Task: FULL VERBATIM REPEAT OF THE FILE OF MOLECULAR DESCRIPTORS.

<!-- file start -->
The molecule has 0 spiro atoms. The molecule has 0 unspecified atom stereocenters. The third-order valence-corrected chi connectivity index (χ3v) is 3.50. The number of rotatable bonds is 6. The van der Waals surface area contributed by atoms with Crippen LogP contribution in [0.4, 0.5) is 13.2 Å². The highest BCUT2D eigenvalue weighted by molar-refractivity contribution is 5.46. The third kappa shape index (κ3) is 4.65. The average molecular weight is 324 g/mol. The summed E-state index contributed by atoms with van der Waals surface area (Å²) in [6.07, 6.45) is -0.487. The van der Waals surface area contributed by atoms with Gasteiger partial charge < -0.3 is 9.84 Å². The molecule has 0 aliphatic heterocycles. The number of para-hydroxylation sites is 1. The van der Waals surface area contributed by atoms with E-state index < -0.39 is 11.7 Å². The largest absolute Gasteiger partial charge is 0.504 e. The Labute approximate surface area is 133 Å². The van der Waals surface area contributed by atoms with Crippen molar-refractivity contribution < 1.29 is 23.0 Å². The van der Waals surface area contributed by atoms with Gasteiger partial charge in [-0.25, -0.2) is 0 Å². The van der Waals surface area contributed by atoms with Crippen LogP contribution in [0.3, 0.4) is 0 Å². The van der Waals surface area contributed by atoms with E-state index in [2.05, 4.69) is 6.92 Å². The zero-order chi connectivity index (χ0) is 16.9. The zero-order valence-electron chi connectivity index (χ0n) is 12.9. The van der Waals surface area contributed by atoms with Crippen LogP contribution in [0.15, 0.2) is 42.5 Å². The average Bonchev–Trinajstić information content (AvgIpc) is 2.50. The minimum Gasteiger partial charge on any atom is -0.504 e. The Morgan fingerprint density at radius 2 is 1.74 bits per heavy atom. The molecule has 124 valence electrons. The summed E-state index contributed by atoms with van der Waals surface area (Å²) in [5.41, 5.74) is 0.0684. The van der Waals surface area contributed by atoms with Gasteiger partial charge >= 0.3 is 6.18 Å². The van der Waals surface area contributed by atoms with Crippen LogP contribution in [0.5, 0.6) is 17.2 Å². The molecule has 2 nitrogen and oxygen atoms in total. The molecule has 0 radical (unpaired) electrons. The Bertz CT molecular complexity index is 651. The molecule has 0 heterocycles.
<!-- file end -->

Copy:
The molecule has 0 spiro atoms. The molecule has 0 unspecified atom stereocenters. The third-order valence-corrected chi connectivity index (χ3v) is 3.50. The number of rotatable bonds is 6. The van der Waals surface area contributed by atoms with Crippen LogP contribution in [0.4, 0.5) is 13.2 Å². The highest BCUT2D eigenvalue weighted by molar-refractivity contribution is 5.46. The third kappa shape index (κ3) is 4.65. The average molecular weight is 324 g/mol. The summed E-state index contributed by atoms with van der Waals surface area (Å²) in [6.07, 6.45) is -0.487. The van der Waals surface area contributed by atoms with Gasteiger partial charge < -0.3 is 9.84 Å². The molecule has 0 aliphatic heterocycles. The number of para-hydroxylation sites is 1. The van der Waals surface area contributed by atoms with E-state index < -0.39 is 11.7 Å². The largest absolute Gasteiger partial charge is 0.504 e. The Labute approximate surface area is 133 Å². The van der Waals surface area contributed by atoms with Crippen molar-refractivity contribution < 1.29 is 23.0 Å². The van der Waals surface area contributed by atoms with Gasteiger partial charge in [-0.25, -0.2) is 0 Å². The van der Waals surface area contributed by atoms with Crippen LogP contribution in [0.3, 0.4) is 0 Å². The van der Waals surface area contributed by atoms with E-state index in [2.05, 4.69) is 6.92 Å². The zero-order chi connectivity index (χ0) is 16.9. The zero-order valence-electron chi connectivity index (χ0n) is 12.9. The van der Waals surface area contributed by atoms with Crippen LogP contribution in [0.15, 0.2) is 42.5 Å². The average Bonchev–Trinajstić information content (AvgIpc) is 2.50. The minimum Gasteiger partial charge on any atom is -0.504 e. The Morgan fingerprint density at radius 2 is 1.74 bits per heavy atom. The molecule has 124 valence electrons. The summed E-state index contributed by atoms with van der Waals surface area (Å²) in [5.41, 5.74) is 0.0684. The van der Waals surface area contributed by atoms with Gasteiger partial charge >= 0.3 is 6.18 Å². The van der Waals surface area contributed by atoms with Crippen LogP contribution in [0.5, 0.6) is 17.2 Å². The molecule has 2 nitrogen and oxygen atoms in total. The molecule has 0 radical (unpaired) electrons. The Bertz CT molecular complexity index is 651. The molecule has 0 heterocycles.